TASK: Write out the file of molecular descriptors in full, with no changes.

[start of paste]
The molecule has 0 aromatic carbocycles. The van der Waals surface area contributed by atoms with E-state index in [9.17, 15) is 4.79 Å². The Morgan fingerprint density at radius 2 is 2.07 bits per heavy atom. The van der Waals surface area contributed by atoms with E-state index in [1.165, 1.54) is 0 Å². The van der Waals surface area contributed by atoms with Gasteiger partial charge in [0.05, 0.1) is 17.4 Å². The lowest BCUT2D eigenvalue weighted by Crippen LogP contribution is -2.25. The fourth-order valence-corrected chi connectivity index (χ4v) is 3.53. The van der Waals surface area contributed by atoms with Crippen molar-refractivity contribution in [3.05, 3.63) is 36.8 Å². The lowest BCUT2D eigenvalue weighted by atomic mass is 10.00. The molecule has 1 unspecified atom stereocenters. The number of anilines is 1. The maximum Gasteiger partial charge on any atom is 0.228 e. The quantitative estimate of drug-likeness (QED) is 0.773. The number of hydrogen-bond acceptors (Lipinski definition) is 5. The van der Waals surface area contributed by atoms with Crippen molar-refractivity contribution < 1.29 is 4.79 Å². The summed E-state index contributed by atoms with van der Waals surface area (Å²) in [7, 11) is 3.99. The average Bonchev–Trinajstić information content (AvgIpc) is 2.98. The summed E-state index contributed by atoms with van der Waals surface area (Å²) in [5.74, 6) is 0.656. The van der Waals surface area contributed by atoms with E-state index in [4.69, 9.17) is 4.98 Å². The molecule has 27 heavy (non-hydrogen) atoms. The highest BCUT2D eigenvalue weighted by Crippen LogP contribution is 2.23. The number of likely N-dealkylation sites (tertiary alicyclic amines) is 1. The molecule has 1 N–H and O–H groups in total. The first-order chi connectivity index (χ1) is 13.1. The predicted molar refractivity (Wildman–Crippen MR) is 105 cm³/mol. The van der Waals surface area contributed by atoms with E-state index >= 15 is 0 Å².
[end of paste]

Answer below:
The molecule has 0 aromatic carbocycles. The van der Waals surface area contributed by atoms with E-state index in [9.17, 15) is 4.79 Å². The Morgan fingerprint density at radius 2 is 2.07 bits per heavy atom. The van der Waals surface area contributed by atoms with E-state index in [1.165, 1.54) is 0 Å². The van der Waals surface area contributed by atoms with Gasteiger partial charge in [0.05, 0.1) is 17.4 Å². The lowest BCUT2D eigenvalue weighted by Crippen LogP contribution is -2.25. The fourth-order valence-corrected chi connectivity index (χ4v) is 3.53. The van der Waals surface area contributed by atoms with Crippen molar-refractivity contribution in [3.05, 3.63) is 36.8 Å². The lowest BCUT2D eigenvalue weighted by atomic mass is 10.00. The molecule has 1 unspecified atom stereocenters. The number of anilines is 1. The maximum Gasteiger partial charge on any atom is 0.228 e. The quantitative estimate of drug-likeness (QED) is 0.773. The number of hydrogen-bond acceptors (Lipinski definition) is 5. The van der Waals surface area contributed by atoms with Crippen molar-refractivity contribution < 1.29 is 4.79 Å². The summed E-state index contributed by atoms with van der Waals surface area (Å²) in [7, 11) is 3.99. The average Bonchev–Trinajstić information content (AvgIpc) is 2.98. The summed E-state index contributed by atoms with van der Waals surface area (Å²) in [5.74, 6) is 0.656. The van der Waals surface area contributed by atoms with E-state index in [4.69, 9.17) is 4.98 Å². The molecule has 27 heavy (non-hydrogen) atoms. The highest BCUT2D eigenvalue weighted by Crippen LogP contribution is 2.23. The number of likely N-dealkylation sites (tertiary alicyclic amines) is 1. The molecule has 1 N–H and O–H groups in total. The first-order chi connectivity index (χ1) is 13.1. The predicted molar refractivity (Wildman–Crippen MR) is 105 cm³/mol. The van der Waals surface area contributed by atoms with E-state index >= 15 is 0 Å².